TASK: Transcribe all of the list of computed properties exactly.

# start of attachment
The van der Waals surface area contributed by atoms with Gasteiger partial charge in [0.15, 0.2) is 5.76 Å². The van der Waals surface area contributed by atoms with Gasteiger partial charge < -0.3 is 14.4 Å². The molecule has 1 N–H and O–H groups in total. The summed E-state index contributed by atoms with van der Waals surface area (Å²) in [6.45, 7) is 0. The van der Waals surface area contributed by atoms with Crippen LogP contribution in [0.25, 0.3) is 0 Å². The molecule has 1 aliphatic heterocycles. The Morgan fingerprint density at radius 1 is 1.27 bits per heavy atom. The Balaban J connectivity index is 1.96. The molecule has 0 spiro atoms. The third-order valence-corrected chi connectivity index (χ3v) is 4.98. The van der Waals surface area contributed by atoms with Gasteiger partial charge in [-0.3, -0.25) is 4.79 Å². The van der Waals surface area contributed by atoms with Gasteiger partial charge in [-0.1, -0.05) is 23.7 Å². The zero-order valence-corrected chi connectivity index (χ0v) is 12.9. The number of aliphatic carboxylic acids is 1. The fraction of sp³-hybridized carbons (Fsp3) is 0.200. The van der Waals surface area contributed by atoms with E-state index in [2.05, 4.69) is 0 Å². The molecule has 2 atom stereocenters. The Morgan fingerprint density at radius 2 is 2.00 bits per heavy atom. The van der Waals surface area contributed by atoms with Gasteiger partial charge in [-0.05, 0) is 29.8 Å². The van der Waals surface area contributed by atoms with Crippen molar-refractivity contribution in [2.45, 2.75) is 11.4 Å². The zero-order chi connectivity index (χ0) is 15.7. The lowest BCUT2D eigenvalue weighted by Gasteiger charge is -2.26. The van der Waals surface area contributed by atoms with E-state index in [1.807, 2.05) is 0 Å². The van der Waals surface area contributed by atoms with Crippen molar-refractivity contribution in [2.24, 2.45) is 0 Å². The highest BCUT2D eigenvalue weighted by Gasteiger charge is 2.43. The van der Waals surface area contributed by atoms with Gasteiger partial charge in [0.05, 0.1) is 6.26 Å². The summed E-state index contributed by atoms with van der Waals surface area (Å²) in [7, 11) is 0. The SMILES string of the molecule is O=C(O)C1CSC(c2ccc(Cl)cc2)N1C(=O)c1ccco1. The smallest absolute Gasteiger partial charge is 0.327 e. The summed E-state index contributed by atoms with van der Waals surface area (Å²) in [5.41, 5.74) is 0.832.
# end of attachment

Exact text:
The van der Waals surface area contributed by atoms with Gasteiger partial charge in [0.15, 0.2) is 5.76 Å². The van der Waals surface area contributed by atoms with Gasteiger partial charge < -0.3 is 14.4 Å². The molecule has 1 N–H and O–H groups in total. The summed E-state index contributed by atoms with van der Waals surface area (Å²) in [6.45, 7) is 0. The van der Waals surface area contributed by atoms with Crippen LogP contribution in [0.25, 0.3) is 0 Å². The molecule has 1 aliphatic heterocycles. The Morgan fingerprint density at radius 1 is 1.27 bits per heavy atom. The Balaban J connectivity index is 1.96. The molecule has 0 spiro atoms. The third-order valence-corrected chi connectivity index (χ3v) is 4.98. The van der Waals surface area contributed by atoms with Gasteiger partial charge in [-0.3, -0.25) is 4.79 Å². The van der Waals surface area contributed by atoms with Gasteiger partial charge in [-0.1, -0.05) is 23.7 Å². The zero-order valence-corrected chi connectivity index (χ0v) is 12.9. The number of aliphatic carboxylic acids is 1. The fraction of sp³-hybridized carbons (Fsp3) is 0.200. The van der Waals surface area contributed by atoms with E-state index in [2.05, 4.69) is 0 Å². The molecule has 2 atom stereocenters. The Morgan fingerprint density at radius 2 is 2.00 bits per heavy atom. The van der Waals surface area contributed by atoms with Gasteiger partial charge in [-0.05, 0) is 29.8 Å². The van der Waals surface area contributed by atoms with Crippen molar-refractivity contribution in [2.45, 2.75) is 11.4 Å². The zero-order chi connectivity index (χ0) is 15.7. The lowest BCUT2D eigenvalue weighted by Gasteiger charge is -2.26. The van der Waals surface area contributed by atoms with E-state index in [1.807, 2.05) is 0 Å². The van der Waals surface area contributed by atoms with Crippen molar-refractivity contribution in [2.24, 2.45) is 0 Å². The highest BCUT2D eigenvalue weighted by Gasteiger charge is 2.43. The van der Waals surface area contributed by atoms with Gasteiger partial charge in [0.05, 0.1) is 6.26 Å². The summed E-state index contributed by atoms with van der Waals surface area (Å²) in [7, 11) is 0. The SMILES string of the molecule is O=C(O)C1CSC(c2ccc(Cl)cc2)N1C(=O)c1ccco1. The smallest absolute Gasteiger partial charge is 0.327 e. The summed E-state index contributed by atoms with van der Waals surface area (Å²) in [5.41, 5.74) is 0.832.